Fairness and compassion are attributes of a believer. In the Bible, 1 Peter 3:8 tells us, “Finally, all of you, be like-minded, be sympathetic, love one another, be compassionate and humble.” Sadly, at least in the United States, there is little or no compassion in the workplace, as corporate executives in major companies like Amazon, Dollar General, Hershey’s, and Chipotle seem to move mountains, to legitimately break up self-organization efforts, according to records filed in the US Department of Labor. There is such a company called Labor Relations Institute (LRI), which guides companies to become “union free” by educating employees about the disadvantages of having unions in the workplace. LRI emphasizes that labor and management are social partners sharing a common interest in the success of the enterprise. In the Philippines, due to the tripartite efforts of labor, management, and government, reforms have contributed to industrial peace based on the principles of social justice.

The more recent reforms include the Voluntary Codes of Good Practices (VCGP), which prescribed a set of guidelines establishing voluntary minimum standards towards self-regulation in the industry. Tripartism, another recent program strategy, participated in by the social partners of labor, employer and government sectors, promote social dialogue. As a result of this tripartite consultation, the 30-day conciliation-mediation more known as the Single-Entry Approach is a reform program during the Aquino administration to streamline procedures to restore fairness in the system of labor adjudication.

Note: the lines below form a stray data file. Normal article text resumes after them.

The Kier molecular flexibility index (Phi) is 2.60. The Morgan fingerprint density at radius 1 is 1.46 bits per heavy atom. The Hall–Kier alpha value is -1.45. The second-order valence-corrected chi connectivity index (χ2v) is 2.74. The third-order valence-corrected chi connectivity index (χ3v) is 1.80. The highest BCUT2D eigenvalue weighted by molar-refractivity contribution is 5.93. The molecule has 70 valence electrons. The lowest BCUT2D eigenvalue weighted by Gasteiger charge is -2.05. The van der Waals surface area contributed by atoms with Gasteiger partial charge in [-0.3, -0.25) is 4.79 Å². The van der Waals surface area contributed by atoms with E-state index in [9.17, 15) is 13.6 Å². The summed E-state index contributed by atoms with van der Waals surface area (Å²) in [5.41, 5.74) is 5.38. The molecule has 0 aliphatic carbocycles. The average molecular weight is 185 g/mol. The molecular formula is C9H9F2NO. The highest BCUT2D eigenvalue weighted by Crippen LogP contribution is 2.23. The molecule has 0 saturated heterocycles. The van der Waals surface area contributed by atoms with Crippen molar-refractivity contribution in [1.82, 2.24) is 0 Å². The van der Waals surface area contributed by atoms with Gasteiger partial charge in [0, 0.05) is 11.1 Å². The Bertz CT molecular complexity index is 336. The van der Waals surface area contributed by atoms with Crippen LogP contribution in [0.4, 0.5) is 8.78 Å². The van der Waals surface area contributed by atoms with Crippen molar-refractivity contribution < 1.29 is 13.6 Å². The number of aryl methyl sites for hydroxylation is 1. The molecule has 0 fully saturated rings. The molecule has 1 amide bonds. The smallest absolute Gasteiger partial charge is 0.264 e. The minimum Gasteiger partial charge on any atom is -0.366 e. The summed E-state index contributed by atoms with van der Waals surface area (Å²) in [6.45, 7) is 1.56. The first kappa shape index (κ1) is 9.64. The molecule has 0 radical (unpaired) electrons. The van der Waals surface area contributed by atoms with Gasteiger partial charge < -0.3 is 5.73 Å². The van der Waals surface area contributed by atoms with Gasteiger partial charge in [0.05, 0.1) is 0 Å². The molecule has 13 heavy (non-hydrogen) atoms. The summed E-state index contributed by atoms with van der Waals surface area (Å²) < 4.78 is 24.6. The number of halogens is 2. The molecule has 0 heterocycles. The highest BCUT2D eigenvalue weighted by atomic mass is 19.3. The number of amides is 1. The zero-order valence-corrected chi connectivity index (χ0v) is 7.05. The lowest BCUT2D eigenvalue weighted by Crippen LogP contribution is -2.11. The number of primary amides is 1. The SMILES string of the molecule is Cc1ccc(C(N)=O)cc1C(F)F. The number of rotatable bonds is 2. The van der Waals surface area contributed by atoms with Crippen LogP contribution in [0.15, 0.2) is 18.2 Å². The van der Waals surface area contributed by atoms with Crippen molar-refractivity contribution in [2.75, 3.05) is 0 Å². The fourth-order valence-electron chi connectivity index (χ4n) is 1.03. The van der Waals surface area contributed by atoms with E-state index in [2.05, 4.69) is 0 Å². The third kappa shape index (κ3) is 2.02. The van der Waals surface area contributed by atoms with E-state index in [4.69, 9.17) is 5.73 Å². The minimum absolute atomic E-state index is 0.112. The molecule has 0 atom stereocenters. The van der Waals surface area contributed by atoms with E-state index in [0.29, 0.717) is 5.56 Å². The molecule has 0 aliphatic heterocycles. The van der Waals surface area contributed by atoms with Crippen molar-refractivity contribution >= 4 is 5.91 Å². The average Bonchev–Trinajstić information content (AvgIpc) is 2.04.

All told, labor and management relationship ought to be enhanced by good communications grounded on the principles of fairness and compassion. Yes, there is indeed strength in numbers, especially if both management and labor are in the same “union”—whose aim is to make each other’s lives merrier, better, and stronger.

A former infantry and intelligence officer in the Army, Siegfred Mison showcased his servant leadership philosophy in organizations such as the Integrated Bar of the Philippines, Malcolm Law Offices, Infogix Inc., University of the East, Bureau of Immigration, and Philippine Airlines. He is a graduate of West Point in New York, Ateneo Law School, and University of Southern California. A corporate lawyer by profession, he is an inspirational teacher and a Spirit-filled writer with a mission.

For questions and comments, please e-mail me at sbmison@gmail.com.